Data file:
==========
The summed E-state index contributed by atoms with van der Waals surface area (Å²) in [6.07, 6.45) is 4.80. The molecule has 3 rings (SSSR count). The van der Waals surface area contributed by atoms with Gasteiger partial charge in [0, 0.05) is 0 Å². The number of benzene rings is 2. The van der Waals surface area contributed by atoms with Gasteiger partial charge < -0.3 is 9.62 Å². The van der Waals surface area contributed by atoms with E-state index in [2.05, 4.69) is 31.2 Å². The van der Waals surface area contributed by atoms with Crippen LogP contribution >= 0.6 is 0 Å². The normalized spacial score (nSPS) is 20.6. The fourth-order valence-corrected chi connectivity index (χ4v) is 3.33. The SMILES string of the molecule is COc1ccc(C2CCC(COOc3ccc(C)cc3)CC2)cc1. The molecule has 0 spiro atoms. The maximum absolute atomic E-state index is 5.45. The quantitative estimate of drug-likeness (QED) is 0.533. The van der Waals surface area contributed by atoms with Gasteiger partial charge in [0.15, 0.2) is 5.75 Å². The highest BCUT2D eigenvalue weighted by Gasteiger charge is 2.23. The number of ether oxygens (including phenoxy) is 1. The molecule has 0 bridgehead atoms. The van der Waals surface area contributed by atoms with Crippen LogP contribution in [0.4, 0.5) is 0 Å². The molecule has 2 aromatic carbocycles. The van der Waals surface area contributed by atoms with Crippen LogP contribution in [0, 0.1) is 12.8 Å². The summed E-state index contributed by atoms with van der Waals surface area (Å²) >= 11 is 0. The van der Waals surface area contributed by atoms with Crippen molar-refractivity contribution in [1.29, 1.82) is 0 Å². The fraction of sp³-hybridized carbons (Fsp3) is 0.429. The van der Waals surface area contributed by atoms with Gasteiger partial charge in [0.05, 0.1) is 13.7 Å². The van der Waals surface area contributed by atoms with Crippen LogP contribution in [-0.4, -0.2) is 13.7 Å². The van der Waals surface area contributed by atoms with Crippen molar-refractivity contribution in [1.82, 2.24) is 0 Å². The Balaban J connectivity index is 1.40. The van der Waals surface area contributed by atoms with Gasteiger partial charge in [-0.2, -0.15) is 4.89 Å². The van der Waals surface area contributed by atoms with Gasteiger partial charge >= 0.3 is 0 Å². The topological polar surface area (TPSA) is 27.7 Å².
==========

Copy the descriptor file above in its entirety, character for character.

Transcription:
The summed E-state index contributed by atoms with van der Waals surface area (Å²) in [6.07, 6.45) is 4.80. The molecule has 3 rings (SSSR count). The van der Waals surface area contributed by atoms with Gasteiger partial charge in [0, 0.05) is 0 Å². The number of benzene rings is 2. The van der Waals surface area contributed by atoms with Gasteiger partial charge < -0.3 is 9.62 Å². The van der Waals surface area contributed by atoms with E-state index in [2.05, 4.69) is 31.2 Å². The van der Waals surface area contributed by atoms with Crippen LogP contribution >= 0.6 is 0 Å². The normalized spacial score (nSPS) is 20.6. The fourth-order valence-corrected chi connectivity index (χ4v) is 3.33. The SMILES string of the molecule is COc1ccc(C2CCC(COOc3ccc(C)cc3)CC2)cc1. The molecule has 0 spiro atoms. The maximum absolute atomic E-state index is 5.45. The quantitative estimate of drug-likeness (QED) is 0.533. The van der Waals surface area contributed by atoms with Gasteiger partial charge in [0.15, 0.2) is 5.75 Å². The highest BCUT2D eigenvalue weighted by Gasteiger charge is 2.23. The number of ether oxygens (including phenoxy) is 1. The molecule has 0 bridgehead atoms. The van der Waals surface area contributed by atoms with Crippen LogP contribution in [0.4, 0.5) is 0 Å². The molecule has 2 aromatic carbocycles. The van der Waals surface area contributed by atoms with Crippen LogP contribution in [0, 0.1) is 12.8 Å². The summed E-state index contributed by atoms with van der Waals surface area (Å²) >= 11 is 0. The van der Waals surface area contributed by atoms with Crippen molar-refractivity contribution in [1.29, 1.82) is 0 Å². The fraction of sp³-hybridized carbons (Fsp3) is 0.429. The van der Waals surface area contributed by atoms with Gasteiger partial charge in [0.05, 0.1) is 13.7 Å². The van der Waals surface area contributed by atoms with Crippen LogP contribution in [-0.4, -0.2) is 13.7 Å². The van der Waals surface area contributed by atoms with Crippen molar-refractivity contribution in [1.82, 2.24) is 0 Å². The Balaban J connectivity index is 1.40. The van der Waals surface area contributed by atoms with Gasteiger partial charge in [-0.2, -0.15) is 4.89 Å². The van der Waals surface area contributed by atoms with Gasteiger partial charge >= 0.3 is 0 Å². The topological polar surface area (TPSA) is 27.7 Å².